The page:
Montana Governor Explains Spending Priorities for Legislature
Missoula, MT (KGVO-AM News) - Montana Governor Greg Gianforte called into KGVO's Talk Back show on Wednesday to tout his plans for the upcoming legislative session with the projected $1.5 billion budget surplus.
How Should we Spend that $1.5 Billion Budget Surplus?
“Number one, we have a billion dollars in tax reductions in rebates in this budget including a $1,200 dollar child credit,” began Governor Gianforte. “This is going to help lower-income families with young kids and a $5,000 adoption credit so we can get kids out of foster care. That's number one.”
Gianforte laid out more plans, including restoring the Montana State Hospital in Warm Springs.
“The second thing you do when you get a little surplus at home is you fix things up,” he said. “We've been kicking the can down the road on the State Hospital (in Warm Springs) for a long time and we need to invest in community-based mental health, so we put $300 million into the state hospital. The same thing is true at the prison. We also created an infrastructure fund. We're proposing this to help with new infrastructure because with the existing programs, we only pay for replacing existing infrastructure and since we have all these people moving here, we need more houses.”
Governor Gianforte Lays out his Budget Proposals
Gianforte said his budget also proposes strengthening all the state’s emergency funds.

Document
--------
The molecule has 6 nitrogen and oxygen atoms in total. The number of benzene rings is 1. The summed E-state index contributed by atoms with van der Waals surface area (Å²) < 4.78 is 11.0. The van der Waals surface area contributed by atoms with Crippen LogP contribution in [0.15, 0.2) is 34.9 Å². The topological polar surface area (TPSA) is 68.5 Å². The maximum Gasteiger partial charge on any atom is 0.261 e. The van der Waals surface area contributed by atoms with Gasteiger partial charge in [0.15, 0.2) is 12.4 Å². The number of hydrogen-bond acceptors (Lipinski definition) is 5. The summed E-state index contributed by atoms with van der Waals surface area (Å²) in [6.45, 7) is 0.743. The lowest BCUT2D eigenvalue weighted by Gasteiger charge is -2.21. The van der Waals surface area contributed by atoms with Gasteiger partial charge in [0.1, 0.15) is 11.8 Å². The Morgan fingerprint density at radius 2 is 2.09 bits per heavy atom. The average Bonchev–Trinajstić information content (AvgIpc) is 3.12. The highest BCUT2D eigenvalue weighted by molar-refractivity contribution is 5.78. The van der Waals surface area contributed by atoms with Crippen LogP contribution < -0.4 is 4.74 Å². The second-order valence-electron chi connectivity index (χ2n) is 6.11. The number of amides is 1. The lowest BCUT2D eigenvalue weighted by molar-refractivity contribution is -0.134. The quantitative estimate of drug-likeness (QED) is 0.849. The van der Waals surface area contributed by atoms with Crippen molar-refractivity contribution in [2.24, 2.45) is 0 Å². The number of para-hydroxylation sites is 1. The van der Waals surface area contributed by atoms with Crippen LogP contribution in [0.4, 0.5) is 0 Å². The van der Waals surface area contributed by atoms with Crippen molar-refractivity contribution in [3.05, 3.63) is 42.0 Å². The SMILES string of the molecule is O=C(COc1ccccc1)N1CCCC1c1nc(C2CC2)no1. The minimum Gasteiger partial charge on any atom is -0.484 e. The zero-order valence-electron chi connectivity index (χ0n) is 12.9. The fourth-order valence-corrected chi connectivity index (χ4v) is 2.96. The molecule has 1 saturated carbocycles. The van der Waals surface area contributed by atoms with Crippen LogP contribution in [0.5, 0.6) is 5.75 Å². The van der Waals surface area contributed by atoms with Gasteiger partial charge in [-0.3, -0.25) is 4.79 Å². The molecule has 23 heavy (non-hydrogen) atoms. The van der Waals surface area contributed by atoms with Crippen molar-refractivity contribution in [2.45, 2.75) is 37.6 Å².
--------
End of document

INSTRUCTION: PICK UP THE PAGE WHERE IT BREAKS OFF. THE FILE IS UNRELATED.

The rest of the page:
“When you get a little extra money at home, you save,” he said. “So we doubled the rainy day fund, we tripled the fire suppression fund and we created a portion of the fire suppression fund that we can now use for forest mitigation. And then finally, when you get a little extra money, you make an extra credit card payment or you make an extra mortgage payment. We're taking that further. We're proposing that we pay off all the state debt. We'll be ‘debt free in 23’ if this budget gets adopted.”
Affordable Housing is Part of the Governor's Budget
Gianforte said a large chunk of that money must also be used to enable Montanans to purchase an affordable home.
“We set aside $300 million in our budget specifically for roads, bridges, water, and sewer that are new,” he said. “In conjunction with that, we have to make sure these houses are affordable. So we're going to tie one of the recommendations of the committee to density requirements and smaller lot size requirements if you're going to use this expansion infrastructure money. Regulations are about 25 percent of the cost of a new home. We've got to peel some of that back and make sure we're actually building stuff that's affordable.”
The 2023 Montana Legislature begins in January and will last for 90 days.